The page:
POLYAS Election Glossary

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Hare-Niemeyer Method

The Hare-Niemeyer method (also known as the largest remainder method) is a mathematical method to allocate seats under a proportional representation system. It was used from 1987 to 2008 to allocate seats in the German Bundestag. 

The method is named after its developers: Thomas Hare (a British lawyer, 1806-1891) and Horst Niemeyer (a German mathematician, 1931-2007). The latter proposed it for use in the German federal elections of 1970. The resulting allocation of seats under this method is often similar to that under the d’Hondt’s highest averages method. However, the Hare-Niemeyer method is more beneficial for smaller parties and diminishes the supremacy of larger parties. 

The Hare-Niemeyer method in practice.

To allocate seats, it is first necessary to calculate what's called a 'quota'. The quota is the minimun number of votes required to gain a seat. There are a number of different ways to calculate a quota, but in this example we'll use the Hare-quota.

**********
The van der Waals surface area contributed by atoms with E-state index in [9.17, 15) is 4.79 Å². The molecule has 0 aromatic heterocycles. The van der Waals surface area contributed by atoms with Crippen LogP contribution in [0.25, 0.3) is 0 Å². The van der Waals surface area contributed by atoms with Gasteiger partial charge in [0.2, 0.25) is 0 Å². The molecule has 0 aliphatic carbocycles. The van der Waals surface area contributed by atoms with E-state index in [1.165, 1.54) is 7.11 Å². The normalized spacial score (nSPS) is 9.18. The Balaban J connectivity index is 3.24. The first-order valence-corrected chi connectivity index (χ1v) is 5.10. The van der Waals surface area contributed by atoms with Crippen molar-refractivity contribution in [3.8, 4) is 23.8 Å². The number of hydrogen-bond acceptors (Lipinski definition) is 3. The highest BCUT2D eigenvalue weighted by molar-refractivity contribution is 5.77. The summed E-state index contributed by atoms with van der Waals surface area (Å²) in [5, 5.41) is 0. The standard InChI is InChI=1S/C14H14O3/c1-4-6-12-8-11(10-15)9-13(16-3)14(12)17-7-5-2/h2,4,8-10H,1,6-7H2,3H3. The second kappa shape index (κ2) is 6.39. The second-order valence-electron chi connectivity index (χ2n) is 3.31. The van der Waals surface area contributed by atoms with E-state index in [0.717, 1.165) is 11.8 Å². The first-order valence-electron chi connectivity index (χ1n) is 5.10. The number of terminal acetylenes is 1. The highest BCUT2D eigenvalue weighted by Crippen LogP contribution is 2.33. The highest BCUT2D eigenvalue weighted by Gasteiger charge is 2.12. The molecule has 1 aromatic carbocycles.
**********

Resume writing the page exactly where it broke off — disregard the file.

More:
Hare-quota = total no. of votes / total no. of seats

To illustrate, using the above example of an election with 4 party lists, 176 total votes and 8 seats to be filled, we see that the quota is 22 (176 / 8).

Next, we divide the number of votes won by each party by the quota, which will give us a number to two decimal places for each party:

  • List 1 = 85/22 = 3.86
  • List 2 = 35/22 = 1.59
  • List 3 = 44/22 = 2.00
  • List 4 = 12/22 = 0.54

Each party list is then awarded the number of seats corresponding to the integer part of this calculation. So in this example, each party is automatically awarded 3, 1, 2 and 0 seats respectively. 

Notice that this only adds up to 6 seats, but we need to allocate a total of 8. In order to do this, we award 2 more seats to the parties with the two largest remainders as per the decimal values (lists 1 and 2, 0.86 and 0.59 respectively). So the final allocation of seats under the Hare-Niemeyer method is:

  • List 1 - 4
  • List 2 - 2
  • List 3 - 2
  • List 4 - 0

As we can see from this example, whilst the smallest party missed out on winning a seat, it came very close to winning one with its remainder value of 0.54. See this method of allocating seats under proportional representation compares with the Webster method and the d'Hondt method.


See also: D'Honst method, Webster method, Proportional Vote, Majority Vote

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